When State Building Backfires: Elite Divisions and Collective Action in Rebellion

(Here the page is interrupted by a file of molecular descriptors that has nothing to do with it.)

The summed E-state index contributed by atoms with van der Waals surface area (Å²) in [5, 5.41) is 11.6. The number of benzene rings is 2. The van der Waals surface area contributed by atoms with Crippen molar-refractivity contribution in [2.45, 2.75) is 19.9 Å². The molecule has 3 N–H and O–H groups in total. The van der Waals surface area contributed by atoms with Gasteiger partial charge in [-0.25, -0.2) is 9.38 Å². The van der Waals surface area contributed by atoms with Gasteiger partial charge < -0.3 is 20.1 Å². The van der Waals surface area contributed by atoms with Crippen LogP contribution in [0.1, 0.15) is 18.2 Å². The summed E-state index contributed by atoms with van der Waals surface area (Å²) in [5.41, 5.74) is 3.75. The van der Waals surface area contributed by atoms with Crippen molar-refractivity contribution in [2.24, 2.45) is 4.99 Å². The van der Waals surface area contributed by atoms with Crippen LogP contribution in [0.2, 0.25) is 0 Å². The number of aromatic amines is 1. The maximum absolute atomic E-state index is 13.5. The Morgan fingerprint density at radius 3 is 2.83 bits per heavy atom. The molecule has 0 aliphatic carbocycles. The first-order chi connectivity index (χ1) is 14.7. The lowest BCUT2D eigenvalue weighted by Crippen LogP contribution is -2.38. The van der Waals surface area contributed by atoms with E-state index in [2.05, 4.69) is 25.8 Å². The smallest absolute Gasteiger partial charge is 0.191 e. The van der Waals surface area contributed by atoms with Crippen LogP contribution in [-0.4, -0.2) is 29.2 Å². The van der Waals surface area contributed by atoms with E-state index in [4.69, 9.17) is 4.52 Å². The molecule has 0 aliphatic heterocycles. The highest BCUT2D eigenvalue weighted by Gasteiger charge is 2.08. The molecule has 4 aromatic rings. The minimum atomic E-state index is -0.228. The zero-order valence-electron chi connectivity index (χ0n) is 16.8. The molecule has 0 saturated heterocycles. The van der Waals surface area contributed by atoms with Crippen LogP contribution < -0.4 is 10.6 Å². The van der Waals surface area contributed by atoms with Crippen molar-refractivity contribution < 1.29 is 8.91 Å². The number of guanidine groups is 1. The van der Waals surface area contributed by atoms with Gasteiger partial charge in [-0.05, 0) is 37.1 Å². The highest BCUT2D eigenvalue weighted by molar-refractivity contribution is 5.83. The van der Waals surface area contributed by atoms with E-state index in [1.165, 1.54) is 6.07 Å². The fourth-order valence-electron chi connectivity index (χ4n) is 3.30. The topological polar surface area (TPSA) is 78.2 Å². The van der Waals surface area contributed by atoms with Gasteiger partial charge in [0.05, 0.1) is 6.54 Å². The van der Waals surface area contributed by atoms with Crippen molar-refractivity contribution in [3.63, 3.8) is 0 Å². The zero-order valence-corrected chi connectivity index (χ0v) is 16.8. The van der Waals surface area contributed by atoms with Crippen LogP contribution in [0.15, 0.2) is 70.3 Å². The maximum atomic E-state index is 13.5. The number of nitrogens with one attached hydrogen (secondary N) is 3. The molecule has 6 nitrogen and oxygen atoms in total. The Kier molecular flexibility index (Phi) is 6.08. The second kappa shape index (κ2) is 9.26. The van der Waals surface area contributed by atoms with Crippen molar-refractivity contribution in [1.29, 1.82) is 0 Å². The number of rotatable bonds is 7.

Abstract: We examine the complementary roles of state weakness, elite divisions, and popular grievances on rebellion. We argue that state-building efforts increase division between local and national elites, which undermines provincial peacekeeping efforts and provides an opening for popular rebellion. For a given level of grievance, revolts from below are therefore more likely to be attempted and more likely to spread in areas where local elites harbor grievances over earlier state-building efforts. We provide support for the theory using subnational data on rebellion, tax centralization, and drought from the late 17th-century to the Mexican War of Independence. We show that droughts led to peasant uprisings throughout the late colonial period, but it was not until the weakening of national institutions following the fall of the Bourbon dynasty in 1808 that these uprisings grew into a large-scale insurgency. Insurgent mobilization during the Independence War was more likely in drought-affected areas that had higher exposure to the Bourbon centralization of tax collection, which reduced the rents available to the local elite and thus elite loyalty to the government.